Q: Is it more efficient to keep keep a swimming pool warm or let it get cold and heat it up again?

The original question: I’m having a debate with my wife that I think you can help us resolve.  We have a swimming pool in our back yard.  It has an electric heater, which we set to keep the pool water at 85 degrees Fahrenheit.  We’re going to be away for three days.  My wife says we should turn the heater off while we’re away to save energy.  I say that it takes less energy to maintain the pool at 85 while we’re away then to let it drop about ten degrees (summer evenings can get quite cool where we live in upstate New York) and then use the heater to restore 85.  Who’s right?  And what variables are relevant to the calculation?  The average temperature for the three days?  The volume of the pool?  The efficiency of the heater?


Physicist: The correct answer is always to leave the heater off for as long as possible, as often as possible.  The one and only gain from leaving a pool heater on is that it will be warm when you get in.  The same is true of all heaters (pool, car, space, whatever).

You can gain a lot of intuition for how heat flows from place to place by imagining it as a bunch of “heat beads”, randomly skittering through matter.  Each bead rolls independently from place to place, continuously changing direction, and the more beads there are in a given place, the hotter it is.

If all of these marbles started to randomly roll around, more would roll out of the circle than roll in.  Heat flow works the same way: hotter to cooler.

Although heat definitely does not take the form of discrete chunks of energy meandering about, this metaphor is remarkably good.  You can actually derive useful math from it, which is a damn sight better than most science metaphors (E.g., “space is like a rubber sheet” is not useful for actual astrophysicists).  In very much the same way that a concentrated collection of beads will spread themselves uniformly, hot things will lose heat energy to the surrounding cooler environment. If the temperature of the pool and the air above it are equal, then the amount of heat that flows out of the pool is equal to the amount that flows in.  But if the pool is hotter, then more “beads” will randomly roll out than randomly roll in.

A difference in temperature leads to a net flow of heat energy.  In fact, the relationship is as simple as it can (reasonably) get: the rate of heat transfer is proportional to the difference in temperature.  So, if the surrounding air is 60°, then an 80° pool will shed heat energy twice as fast as a 70° pool.  This is why coffee/tea/soup will be hot for a little while, but tepid for a long time; it cools faster when it’s hotter.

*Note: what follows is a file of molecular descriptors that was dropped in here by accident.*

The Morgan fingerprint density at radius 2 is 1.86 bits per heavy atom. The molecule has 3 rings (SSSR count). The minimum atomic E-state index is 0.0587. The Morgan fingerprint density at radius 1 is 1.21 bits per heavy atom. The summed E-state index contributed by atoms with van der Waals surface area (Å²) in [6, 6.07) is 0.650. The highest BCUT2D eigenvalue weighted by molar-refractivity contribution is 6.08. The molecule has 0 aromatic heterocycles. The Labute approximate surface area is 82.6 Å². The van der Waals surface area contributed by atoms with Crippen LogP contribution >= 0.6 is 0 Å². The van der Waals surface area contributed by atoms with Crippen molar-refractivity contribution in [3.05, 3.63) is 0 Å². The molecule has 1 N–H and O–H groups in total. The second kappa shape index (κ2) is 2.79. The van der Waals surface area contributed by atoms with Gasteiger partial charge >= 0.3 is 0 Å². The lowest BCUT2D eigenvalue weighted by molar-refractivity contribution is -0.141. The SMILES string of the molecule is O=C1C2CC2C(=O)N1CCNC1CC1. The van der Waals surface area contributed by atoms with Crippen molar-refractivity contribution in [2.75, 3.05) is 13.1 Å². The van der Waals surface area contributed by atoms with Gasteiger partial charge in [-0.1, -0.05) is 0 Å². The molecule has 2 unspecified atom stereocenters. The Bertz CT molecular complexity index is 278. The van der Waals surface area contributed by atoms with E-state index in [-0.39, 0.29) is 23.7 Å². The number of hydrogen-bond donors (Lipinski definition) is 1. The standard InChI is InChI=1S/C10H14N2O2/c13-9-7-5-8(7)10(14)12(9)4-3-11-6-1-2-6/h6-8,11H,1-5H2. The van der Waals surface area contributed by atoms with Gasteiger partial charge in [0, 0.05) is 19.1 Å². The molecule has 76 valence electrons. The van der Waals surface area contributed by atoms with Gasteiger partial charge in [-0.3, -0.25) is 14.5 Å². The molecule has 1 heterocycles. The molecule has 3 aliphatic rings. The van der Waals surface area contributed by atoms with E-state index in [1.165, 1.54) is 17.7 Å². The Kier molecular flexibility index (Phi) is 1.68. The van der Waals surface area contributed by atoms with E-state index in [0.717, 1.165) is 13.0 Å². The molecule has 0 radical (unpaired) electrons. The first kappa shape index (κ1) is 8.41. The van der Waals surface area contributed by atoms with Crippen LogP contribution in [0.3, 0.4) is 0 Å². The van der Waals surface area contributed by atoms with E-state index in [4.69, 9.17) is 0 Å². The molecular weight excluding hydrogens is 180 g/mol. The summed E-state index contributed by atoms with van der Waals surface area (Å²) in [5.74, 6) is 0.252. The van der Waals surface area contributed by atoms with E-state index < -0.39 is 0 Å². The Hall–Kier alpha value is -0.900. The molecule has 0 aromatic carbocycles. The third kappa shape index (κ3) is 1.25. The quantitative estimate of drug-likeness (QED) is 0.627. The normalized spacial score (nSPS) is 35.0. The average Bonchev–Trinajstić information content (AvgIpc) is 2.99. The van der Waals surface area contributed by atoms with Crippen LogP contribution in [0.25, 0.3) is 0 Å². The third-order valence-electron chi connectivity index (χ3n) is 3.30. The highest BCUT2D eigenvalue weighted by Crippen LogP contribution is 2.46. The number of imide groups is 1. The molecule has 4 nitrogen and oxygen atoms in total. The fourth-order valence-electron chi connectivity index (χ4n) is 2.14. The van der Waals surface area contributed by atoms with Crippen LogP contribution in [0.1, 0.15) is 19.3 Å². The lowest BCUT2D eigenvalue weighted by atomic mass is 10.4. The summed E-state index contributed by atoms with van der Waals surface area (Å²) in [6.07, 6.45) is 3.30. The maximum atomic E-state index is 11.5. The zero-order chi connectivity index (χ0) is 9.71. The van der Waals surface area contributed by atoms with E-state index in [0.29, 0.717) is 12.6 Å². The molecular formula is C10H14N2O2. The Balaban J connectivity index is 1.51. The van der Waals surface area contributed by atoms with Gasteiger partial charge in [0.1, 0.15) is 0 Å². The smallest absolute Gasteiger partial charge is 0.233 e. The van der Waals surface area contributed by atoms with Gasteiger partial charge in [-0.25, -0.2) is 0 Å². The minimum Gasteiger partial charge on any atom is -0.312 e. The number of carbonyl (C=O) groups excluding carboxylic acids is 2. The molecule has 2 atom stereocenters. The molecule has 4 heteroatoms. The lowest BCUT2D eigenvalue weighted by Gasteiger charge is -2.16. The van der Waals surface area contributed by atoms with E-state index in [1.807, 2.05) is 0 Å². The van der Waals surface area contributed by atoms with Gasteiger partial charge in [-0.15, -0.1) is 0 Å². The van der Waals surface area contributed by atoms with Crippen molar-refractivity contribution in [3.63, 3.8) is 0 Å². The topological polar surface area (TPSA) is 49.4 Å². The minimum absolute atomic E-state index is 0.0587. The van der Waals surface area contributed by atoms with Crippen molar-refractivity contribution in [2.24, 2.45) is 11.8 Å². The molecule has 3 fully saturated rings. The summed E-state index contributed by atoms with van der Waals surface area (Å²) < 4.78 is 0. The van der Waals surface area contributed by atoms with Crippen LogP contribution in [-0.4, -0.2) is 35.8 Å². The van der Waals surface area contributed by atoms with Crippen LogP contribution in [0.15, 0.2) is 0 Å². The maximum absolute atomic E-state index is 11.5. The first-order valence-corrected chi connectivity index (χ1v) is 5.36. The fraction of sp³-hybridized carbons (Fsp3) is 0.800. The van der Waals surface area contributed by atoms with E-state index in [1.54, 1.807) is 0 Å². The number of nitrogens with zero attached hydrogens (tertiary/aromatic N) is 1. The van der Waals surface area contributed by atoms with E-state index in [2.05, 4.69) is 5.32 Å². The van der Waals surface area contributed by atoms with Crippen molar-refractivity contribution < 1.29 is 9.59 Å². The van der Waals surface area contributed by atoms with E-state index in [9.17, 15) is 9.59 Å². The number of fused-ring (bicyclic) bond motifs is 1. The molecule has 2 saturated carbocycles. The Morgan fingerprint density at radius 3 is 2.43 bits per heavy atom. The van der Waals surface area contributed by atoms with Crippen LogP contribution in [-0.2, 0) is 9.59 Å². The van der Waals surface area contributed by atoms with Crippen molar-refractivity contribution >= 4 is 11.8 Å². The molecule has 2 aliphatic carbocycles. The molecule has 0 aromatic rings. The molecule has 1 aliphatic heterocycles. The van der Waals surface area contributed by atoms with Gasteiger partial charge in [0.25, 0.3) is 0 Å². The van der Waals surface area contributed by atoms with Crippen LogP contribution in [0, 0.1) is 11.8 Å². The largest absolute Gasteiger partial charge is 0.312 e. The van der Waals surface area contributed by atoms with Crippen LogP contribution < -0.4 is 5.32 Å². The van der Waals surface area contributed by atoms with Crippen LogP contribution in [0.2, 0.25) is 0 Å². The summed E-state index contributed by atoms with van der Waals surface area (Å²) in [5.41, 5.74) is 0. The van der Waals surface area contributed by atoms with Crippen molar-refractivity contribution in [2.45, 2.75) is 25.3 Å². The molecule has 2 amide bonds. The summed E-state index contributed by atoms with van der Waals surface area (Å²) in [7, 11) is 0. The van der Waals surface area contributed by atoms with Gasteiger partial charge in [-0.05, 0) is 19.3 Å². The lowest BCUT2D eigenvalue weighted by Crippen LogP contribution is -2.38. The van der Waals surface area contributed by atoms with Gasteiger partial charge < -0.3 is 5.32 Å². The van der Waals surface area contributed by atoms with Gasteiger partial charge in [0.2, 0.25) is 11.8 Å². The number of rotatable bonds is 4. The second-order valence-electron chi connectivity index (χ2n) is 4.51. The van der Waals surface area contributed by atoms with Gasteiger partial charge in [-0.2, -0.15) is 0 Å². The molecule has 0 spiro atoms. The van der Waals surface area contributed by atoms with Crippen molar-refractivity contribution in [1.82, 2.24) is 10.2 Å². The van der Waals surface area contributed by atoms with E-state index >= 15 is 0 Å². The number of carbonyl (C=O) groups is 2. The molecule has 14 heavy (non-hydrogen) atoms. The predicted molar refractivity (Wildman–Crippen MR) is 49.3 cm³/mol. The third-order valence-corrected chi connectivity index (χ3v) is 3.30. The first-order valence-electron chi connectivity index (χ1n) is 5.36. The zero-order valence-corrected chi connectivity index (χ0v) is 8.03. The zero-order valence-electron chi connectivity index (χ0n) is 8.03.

In a holy bucket, the higher the water level, the faster the water flows out.  Differences in temperature work the same way.  The greater the difference in temperature, the faster the heat flows out.

Ultimately, the amount of energy that a heater puts into the pool is equal to the heat lost from the pool.  Since you lose more heat energy from a hot pool than from a cool pool, the most efficient thing you can do is keep the temperature as low as possible for as long as possible.  The most energy efficient thing to do is always to turn off the heater.  The only reason to keep it on is so that you don’t have to wait for the water to warm up before you use it.

It seems as though a bunch of water is a good place to store heat energy, but the more time something spends being hot, the more energy it drains into everything around it.


Answer Gravy: This gravy is just to delve into why picturing heat flow in terms of the random motion of hypothetical particles is a good idea.  It’s well worth taking a stroll through statistical mechanics every now and again.

The diffusion of heat is governed, not surprisingly, by the “diffusion equation”.

\frac{d\rho}{dt}=k\frac{d^2\rho}{dx^2}

The same equation describes the random motion of particles.  If ρ(x,t) is the amount of heat at any given location, x, and time, t, then the diffusion equation tells you how that heat will change over time.  On the other hand, if ρ is either the density of “beads” or the probability of finding a bead at a particular place (if the movement of the beads is independent, then these two situations are interchangeable), then once again the diffusion equation describes how the bead density changes over time.  This is why the idea of “heat beads” is a useful intuition to use; the same math that describes the random motion of particles also describes how heat spreads through materials.